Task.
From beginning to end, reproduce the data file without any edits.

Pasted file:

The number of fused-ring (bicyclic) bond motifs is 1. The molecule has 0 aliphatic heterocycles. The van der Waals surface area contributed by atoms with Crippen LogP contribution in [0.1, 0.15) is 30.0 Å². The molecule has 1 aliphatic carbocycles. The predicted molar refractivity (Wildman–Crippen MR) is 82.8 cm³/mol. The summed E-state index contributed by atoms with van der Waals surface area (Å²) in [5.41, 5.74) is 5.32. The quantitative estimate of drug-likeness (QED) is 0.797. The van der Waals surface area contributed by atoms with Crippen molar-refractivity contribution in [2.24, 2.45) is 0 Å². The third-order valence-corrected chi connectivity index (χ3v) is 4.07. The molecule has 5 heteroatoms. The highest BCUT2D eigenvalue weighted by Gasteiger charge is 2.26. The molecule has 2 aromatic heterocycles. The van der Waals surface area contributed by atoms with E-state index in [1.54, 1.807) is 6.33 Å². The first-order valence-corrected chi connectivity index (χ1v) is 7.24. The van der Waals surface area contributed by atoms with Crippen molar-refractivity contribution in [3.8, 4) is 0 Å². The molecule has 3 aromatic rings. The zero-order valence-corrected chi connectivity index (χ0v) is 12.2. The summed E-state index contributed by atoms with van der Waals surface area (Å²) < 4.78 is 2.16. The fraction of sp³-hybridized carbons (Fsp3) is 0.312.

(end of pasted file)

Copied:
The number of fused-ring (bicyclic) bond motifs is 1. The molecule has 0 aliphatic heterocycles. The van der Waals surface area contributed by atoms with Crippen LogP contribution in [0.1, 0.15) is 30.0 Å². The molecule has 1 aliphatic carbocycles. The predicted molar refractivity (Wildman–Crippen MR) is 82.8 cm³/mol. The summed E-state index contributed by atoms with van der Waals surface area (Å²) in [5.41, 5.74) is 5.32. The quantitative estimate of drug-likeness (QED) is 0.797. The van der Waals surface area contributed by atoms with Crippen molar-refractivity contribution in [2.24, 2.45) is 0 Å². The third-order valence-corrected chi connectivity index (χ3v) is 4.07. The molecule has 5 heteroatoms. The highest BCUT2D eigenvalue weighted by Gasteiger charge is 2.26. The molecule has 2 aromatic heterocycles. The van der Waals surface area contributed by atoms with E-state index in [1.54, 1.807) is 6.33 Å². The first-order valence-corrected chi connectivity index (χ1v) is 7.24. The van der Waals surface area contributed by atoms with Crippen molar-refractivity contribution in [3.8, 4) is 0 Å². The molecule has 3 aromatic rings. The zero-order valence-corrected chi connectivity index (χ0v) is 12.2. The summed E-state index contributed by atoms with van der Waals surface area (Å²) < 4.78 is 2.16. The fraction of sp³-hybridized carbons (Fsp3) is 0.312.